I opened my eyes to darkness. The only light in the room was from the dimly lit computer screen in front of me. As I leaned forward to look around the room, my lower back screamed in pain; I winced as I checked the damage. The muscles were tense and swollen.
It can’t be morning yet, I thought. The windows looked like they were made out of pure obsidian, a barrier from the horizontal abyss to the dark and unknown. Empty chairs scattered across the room stared back at me. No one else was here.
Once again, I realized I fell asleep in the clubroom. It was my fourth day in a row, and every one of those days was the same. I would wake up, go to class, come back to the clubroom, start work, and then fall asleep from the stress and the monotony. I leaned back, once again wincing as my back reminded me of the poor quality of sleep I got, and stared at the ceiling.
For those of you who have read my Letter from the Chief in the September volume, you might remember me asking myself, “Was the work worth it?” At that moment, I asked that question to myself again, but this time it wasn’t part of some existential crisis; no, it was grounded in reality this time. What in the world was I doing?
I skipped a total of ten classes after midterms. Morning alarms would ring only to be turned off immediately by me, whose brain also immediately turned off from the restored serenity. Even when I woke up early, my feet refused to get off the bed and greet the floor. I didn’t want to go to class. I didn’t want to do anything, really.
For the days when I did get out of bed, they were constant reminders that I no longer had time to waste, but I couldn’t admit it. My war with time eventually became a vicious cycle of less, worse sleep and less work completed. Even my hobbies started to bother me; every incorrect note on the piano and every lost game became a generous source of frustration and anger. I was clearly burnt out; how was I going to get myself out of this? What was the problem?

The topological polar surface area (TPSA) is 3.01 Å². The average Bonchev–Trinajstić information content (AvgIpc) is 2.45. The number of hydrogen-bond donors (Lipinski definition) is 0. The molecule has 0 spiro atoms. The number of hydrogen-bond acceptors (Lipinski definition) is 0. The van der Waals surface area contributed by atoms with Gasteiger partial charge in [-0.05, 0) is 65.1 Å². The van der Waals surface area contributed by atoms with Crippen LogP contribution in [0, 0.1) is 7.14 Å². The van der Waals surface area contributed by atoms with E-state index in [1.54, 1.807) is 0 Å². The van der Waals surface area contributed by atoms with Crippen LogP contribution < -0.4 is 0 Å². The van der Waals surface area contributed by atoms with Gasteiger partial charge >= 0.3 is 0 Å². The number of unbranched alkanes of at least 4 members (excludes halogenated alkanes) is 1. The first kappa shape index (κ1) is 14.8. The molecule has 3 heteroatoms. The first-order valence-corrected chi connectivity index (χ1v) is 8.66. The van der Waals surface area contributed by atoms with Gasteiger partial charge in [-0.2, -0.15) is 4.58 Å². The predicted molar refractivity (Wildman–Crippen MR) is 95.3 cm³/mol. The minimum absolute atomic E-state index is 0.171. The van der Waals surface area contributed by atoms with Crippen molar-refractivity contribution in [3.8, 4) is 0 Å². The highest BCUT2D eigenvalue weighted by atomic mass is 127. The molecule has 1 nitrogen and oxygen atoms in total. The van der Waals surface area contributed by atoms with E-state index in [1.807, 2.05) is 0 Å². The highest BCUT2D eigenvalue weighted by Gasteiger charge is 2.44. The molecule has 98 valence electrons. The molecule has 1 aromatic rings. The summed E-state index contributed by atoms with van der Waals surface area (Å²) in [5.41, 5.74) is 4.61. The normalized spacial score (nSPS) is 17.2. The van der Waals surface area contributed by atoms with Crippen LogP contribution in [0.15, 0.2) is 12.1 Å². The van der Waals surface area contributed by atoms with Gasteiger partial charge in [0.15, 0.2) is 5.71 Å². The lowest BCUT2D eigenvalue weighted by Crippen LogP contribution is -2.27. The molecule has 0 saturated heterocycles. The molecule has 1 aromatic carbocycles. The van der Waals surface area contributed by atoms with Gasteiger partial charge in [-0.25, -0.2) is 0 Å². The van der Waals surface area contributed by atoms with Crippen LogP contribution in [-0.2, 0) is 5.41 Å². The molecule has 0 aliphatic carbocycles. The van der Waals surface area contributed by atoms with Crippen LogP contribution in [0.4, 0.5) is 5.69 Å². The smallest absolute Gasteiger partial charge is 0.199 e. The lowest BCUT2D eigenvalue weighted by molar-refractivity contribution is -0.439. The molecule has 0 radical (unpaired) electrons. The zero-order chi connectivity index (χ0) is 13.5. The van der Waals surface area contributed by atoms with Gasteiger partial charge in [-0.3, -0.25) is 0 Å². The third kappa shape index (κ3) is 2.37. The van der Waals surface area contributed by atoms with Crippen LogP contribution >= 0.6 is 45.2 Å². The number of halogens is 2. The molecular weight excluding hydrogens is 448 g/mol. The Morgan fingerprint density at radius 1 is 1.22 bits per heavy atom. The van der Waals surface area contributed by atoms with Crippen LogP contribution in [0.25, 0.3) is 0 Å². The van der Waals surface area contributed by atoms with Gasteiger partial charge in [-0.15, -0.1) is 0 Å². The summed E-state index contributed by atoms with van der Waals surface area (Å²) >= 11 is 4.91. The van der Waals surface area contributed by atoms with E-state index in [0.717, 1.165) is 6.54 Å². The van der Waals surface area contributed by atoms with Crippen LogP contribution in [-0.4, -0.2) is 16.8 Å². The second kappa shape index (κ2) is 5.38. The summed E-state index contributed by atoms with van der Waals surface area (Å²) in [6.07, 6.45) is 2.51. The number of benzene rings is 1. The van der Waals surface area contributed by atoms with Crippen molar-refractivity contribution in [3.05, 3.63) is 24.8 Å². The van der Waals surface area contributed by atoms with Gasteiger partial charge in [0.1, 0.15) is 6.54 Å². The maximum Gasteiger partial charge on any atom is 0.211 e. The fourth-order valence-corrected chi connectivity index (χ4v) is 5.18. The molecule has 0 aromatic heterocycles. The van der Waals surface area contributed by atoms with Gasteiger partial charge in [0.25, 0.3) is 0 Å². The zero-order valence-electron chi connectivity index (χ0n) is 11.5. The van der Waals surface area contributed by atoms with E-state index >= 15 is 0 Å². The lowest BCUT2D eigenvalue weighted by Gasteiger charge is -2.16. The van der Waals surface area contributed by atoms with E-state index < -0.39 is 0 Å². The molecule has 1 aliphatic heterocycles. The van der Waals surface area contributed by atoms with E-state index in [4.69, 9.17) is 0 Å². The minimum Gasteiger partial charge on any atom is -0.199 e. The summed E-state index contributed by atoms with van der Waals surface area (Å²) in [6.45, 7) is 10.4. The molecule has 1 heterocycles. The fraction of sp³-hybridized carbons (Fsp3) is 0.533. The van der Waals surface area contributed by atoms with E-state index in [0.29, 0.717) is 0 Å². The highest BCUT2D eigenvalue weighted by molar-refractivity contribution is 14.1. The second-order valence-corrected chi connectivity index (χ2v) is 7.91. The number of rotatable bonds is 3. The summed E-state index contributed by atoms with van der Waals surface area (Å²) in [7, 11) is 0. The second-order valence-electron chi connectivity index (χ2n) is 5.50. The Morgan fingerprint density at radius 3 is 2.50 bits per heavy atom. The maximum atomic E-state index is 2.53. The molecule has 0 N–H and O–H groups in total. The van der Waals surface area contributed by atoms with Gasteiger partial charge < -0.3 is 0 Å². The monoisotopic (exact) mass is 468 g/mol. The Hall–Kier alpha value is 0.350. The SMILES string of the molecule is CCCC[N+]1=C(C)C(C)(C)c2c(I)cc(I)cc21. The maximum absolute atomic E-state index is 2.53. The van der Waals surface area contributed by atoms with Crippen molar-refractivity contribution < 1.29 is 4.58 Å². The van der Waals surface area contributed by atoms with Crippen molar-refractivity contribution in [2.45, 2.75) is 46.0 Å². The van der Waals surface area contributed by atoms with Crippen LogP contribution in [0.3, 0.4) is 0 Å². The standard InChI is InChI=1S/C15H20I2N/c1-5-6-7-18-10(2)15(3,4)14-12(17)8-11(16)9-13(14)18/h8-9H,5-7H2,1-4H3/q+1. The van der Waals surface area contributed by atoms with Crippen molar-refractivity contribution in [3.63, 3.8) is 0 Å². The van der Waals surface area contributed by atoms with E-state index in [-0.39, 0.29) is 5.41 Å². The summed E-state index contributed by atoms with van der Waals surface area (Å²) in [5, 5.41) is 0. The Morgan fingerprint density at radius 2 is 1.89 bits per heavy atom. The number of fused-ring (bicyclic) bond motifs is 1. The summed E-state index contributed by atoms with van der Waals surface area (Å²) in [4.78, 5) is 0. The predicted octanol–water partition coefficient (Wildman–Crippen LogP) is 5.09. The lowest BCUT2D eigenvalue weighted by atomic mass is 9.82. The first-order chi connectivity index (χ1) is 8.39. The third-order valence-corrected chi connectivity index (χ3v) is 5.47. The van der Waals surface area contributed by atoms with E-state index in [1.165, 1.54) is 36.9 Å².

I eventually realized it was a combination of two factors: a negative attitude and having the wrong priorities. The first one is self-explanatory; once work is more of a chore than learning something new and exciting, once hobbies are more about winning or playing a difficult piece perfectly than enjoying the activity itself, of course they would become stressful and tedious. The latter factor, however, is much less evident.
Although it might not seem true, work is not that important. Arbitrary numbers and letters on pieces of paper do not define you. And even if they did, they shouldn’t hold precedence over health and happiness. As I struggled to catch up on work after being absent for two weeks, I handed in my homework late for the first time in my college career. As I uploaded my late work to KLMS, however, my feelings were of contentment, not despair; giving up on handing my homework in time provided me a level of comfort that I didn’t know was achievable.
This isn’t me telling you to slack off and not to do any work. I just want you to know that it’s okay if results aren’t good, it’s okay if you burn out, it’s okay if you take a breather. Your wellbeing is and should be your most important priority. So be strong, and think positively. Life is way too short to be worrying about things that won’t even matter to us in a few years.